Given that Academia Sinica is rich in both talents and research facilities in fundamental science, the RCAS seeks to provide a mechanism for cooperation beyond individual institutes so as to conduct research potentially related to the fields of applied sciences and engineering. Moreover, the interdisciplinary orientation of the RCAS encourages connections among the government, industry, academia and research institutes, while bringing Academia Sinica closer to the society.
Although domestically there is a considerable amount of research in applied sciences and engineering, the global competitiveness of Taiwan's industrial manufacturing methods is undermined by the scattering of resources and the lack of coordination and integration. The mission of the RCAS is to coordinate with related institutions for the purpose of enhancing collaborative performance in technological research and development.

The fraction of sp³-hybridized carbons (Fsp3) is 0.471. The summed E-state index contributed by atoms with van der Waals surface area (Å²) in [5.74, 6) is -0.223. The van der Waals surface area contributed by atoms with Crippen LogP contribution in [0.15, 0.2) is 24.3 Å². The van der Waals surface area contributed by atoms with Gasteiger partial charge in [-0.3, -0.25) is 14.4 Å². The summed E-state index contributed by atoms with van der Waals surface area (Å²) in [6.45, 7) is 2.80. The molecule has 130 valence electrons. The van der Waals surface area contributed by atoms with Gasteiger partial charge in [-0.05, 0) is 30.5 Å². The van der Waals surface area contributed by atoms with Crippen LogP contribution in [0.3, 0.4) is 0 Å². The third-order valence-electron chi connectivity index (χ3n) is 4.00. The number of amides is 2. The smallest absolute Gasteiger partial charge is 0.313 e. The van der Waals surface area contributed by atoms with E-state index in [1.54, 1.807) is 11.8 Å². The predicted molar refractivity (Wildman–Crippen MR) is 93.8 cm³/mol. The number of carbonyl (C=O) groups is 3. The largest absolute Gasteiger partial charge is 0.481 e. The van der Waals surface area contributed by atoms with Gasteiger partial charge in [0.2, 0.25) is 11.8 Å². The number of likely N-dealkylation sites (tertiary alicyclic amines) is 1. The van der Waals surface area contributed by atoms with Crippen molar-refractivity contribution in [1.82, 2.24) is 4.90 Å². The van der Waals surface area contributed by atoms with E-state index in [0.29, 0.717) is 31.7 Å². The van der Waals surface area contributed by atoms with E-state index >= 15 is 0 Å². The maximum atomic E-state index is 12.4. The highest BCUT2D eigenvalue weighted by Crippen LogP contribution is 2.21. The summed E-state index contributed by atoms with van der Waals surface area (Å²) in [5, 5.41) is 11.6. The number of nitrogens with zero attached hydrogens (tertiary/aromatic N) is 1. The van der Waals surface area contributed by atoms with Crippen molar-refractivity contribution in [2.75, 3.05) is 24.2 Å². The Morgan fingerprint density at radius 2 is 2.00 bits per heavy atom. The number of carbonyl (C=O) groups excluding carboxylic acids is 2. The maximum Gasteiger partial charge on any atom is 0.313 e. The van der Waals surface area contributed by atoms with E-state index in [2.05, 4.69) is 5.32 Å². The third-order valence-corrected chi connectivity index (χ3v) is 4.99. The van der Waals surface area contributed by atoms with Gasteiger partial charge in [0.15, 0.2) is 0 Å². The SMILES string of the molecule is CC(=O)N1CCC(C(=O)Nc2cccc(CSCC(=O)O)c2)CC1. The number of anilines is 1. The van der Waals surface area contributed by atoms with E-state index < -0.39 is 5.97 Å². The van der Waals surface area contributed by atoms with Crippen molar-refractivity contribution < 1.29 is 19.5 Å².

July 4, 1994 -- The idea of founding the RCAS was proposed in the Convocation of Academicians.
April 9, 1998 -- The proposal of setting up The Preparatory Office of the RCAS was passed in the General Assembly.
April 17-18, 1998 -- The proposal of setting up Institute of Applied Sciences and Engineering was passed in the Council of Academia Sinica, yet it was until the enactment of the Organization Act of Academia Sinica that Institute of Applied Sciences and Engineering would be renamed as Research Center for Applied Sciences (RCAS).
1998 – Academia Sinica recruited Academician Leroy L. Chang, then the Vice President of Hong Kong University of Science nd Technology, as convener of the RCAS's plan team. During his stay in Taiwan from February to August, Dr. Chang actively worked on the project and completed the plan of establishing the RCAS.